A Different kind of Thankful Holiday Feeling
This Thanksgiving week feels VERY different than any other year, that’s clear.
Maybe you can’t celebrate like you normally do because you’re choosing to avoid travel and social distance to help keep your family members safe. Maybe there are loved ones missing from your dinner table this year. Maybe you just don’t feel much like celebrating. Maybe it’s some kind of combination of every messy, hard, big-feeling thing. This holiday is still for you.
A couple of years ago, I wrote an article sharing about how I do my own “Thankful Week”. I’d spend the whole week of Thanksgiving being intentionally thankful, and acting on it. I gushed about the holiday, and how happy it makes me. Friends, family, and readers shared that they would join me on this “Thankful Week” endeavor. It was very warm and fuzzy and everything it feels like this year isn’t.
Truthfully, I don’t experience too much resounding thankfulness these days. This year has been incredibly hard for all of us. We’ve probably all struggled personally, relationally, financially. For me particularly, I have experienced disappointment and heartbreak countless times over. There’s been tragedy, uncertainty, and just downright bad luck. Upon hearing bad news lately my family has frequently made the joke that at this point, we wouldn’t be surprised if a live buffalo came busting through the front door. Then boom, there’s another buffalo. And he’s invited his friends, they’ll be over later. Just when you start to catch your breath from cleaning up the mess.
I don’t want to sound ungrateful for the good things I experience, the people who have shown up, the moments of bliss, and the many privileges I have. There is always, undoubtedly so much good. Just to be alive is to be living a miracle. Perspective is everything, it’s important to remember that. But one thing I’m practicing this year? It’s okay to let yourself grieve your losses, it’s okay to be disappointed, it’s okay to not be okay. To be fully human means to feel fully, to ignore the depths of hurt is to avoid the heights of joy.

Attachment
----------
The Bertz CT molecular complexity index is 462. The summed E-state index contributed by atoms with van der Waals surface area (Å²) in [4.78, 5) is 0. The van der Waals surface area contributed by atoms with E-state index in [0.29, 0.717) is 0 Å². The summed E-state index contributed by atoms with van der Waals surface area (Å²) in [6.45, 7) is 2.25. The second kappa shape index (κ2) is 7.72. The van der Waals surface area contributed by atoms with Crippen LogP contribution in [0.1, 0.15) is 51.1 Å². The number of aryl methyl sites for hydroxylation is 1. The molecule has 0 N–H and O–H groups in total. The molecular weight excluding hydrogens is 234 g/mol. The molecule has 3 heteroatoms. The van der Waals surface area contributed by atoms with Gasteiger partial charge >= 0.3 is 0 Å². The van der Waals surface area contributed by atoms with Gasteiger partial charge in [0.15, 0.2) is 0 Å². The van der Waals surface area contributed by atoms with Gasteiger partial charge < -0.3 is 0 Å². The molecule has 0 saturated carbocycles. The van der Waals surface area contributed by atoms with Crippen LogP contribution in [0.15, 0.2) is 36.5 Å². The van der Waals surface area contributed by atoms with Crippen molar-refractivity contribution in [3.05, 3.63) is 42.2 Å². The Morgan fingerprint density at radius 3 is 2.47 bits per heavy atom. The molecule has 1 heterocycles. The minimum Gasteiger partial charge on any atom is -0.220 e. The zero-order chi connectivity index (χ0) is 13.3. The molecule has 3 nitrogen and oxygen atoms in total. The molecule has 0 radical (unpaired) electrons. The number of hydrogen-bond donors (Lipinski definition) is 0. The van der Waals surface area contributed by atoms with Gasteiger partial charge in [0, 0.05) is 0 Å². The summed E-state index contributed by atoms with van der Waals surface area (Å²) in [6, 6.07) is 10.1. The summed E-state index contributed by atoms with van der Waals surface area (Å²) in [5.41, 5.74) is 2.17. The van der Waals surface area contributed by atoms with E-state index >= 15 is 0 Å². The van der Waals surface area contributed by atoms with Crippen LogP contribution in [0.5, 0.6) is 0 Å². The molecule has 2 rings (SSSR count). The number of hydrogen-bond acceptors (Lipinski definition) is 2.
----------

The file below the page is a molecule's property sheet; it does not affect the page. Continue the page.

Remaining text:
You can recognize your blessings and still mourn the losses. The heaviness of this year might weigh extra heavy on you, the “What If’s” or “Should’ve Been’s” still matter. The eternal optimist in me will keep repeating the positive affirmations until I believe it, but it’s okay if she’s a little quieter than normal. We all need rest.
I’m learning to give myself the grace needed to grieve, and I hope you are too.
So, how do we celebrate this year? 3 seconds, 3 minutes, 3 hours at a time. Breathe, take it easy, ride the waves as they come.
I’m working on noticing and writing down the things that bring glimpses of light when the darkness seems thick. Just as the holidays will look different this year, our gratitude can look different, too. I’m focusing on the things that snap me out of my funk, the glimmers of comfort and hope.
I am grateful for my weighted blanket and the borderline obnoxious amount of natural light in my house and the way it makes me feel the sunlight even when it’s too early and I don’t want to get out of bed.
For When Harry Met Sally re-watches and FRIENDS re-runs. That my cool younger cousin included me on her “close friends” on Instagram. For poetry that I understand on the first read.
For the way my fiancé asks “do you need anything?” every 3 minutes when he can tell I’m getting anxious. I’ll always say no, but he’ll always keep asking.
For the grace my friends give me when I’m bad at texting them back in a timely manner.
For those moments my heart doesn’t feel like it’s beating too fast for the rest of my body. Sunsets that bring wonder. Videos of my nephew dancing to the Jonas Brothers.
For the way a certain voice in a certain song can hit that humming part of your soul that makes it seem like it’s just for you. Playlists that make you revisit a specific memory. Loud music on long drives.
For good hair days, even if no one will see it. The first smooth scoop from a fresh pint of ice cream. Joyful touchdown dances.
And for each person reading this, I’m grateful for you. You, whether I know you personally or not. In all of your authentic, complicated glory.
I’m thankful for all of the ways this year will have inevitably worked to grow me, in ways beyond what I can currently imagine. I’m thankful for the people who have helped clean up after another buffalo busts through my front door. Just as the buffalo will keep showing up, so will I.
You may not feel as hopeful as usual, but cling to the times you have felt hopeful in the past. Just the mere acknowledgment of those times proves that hope still exists – no matter how far you may feel from it. Feel your feelings, embrace your emotions, give yourself grace.
This “Thankful Week” and holiday season may be different, but remember that you’re not alone. I’m rooting for you.
Photos by Molly Slicker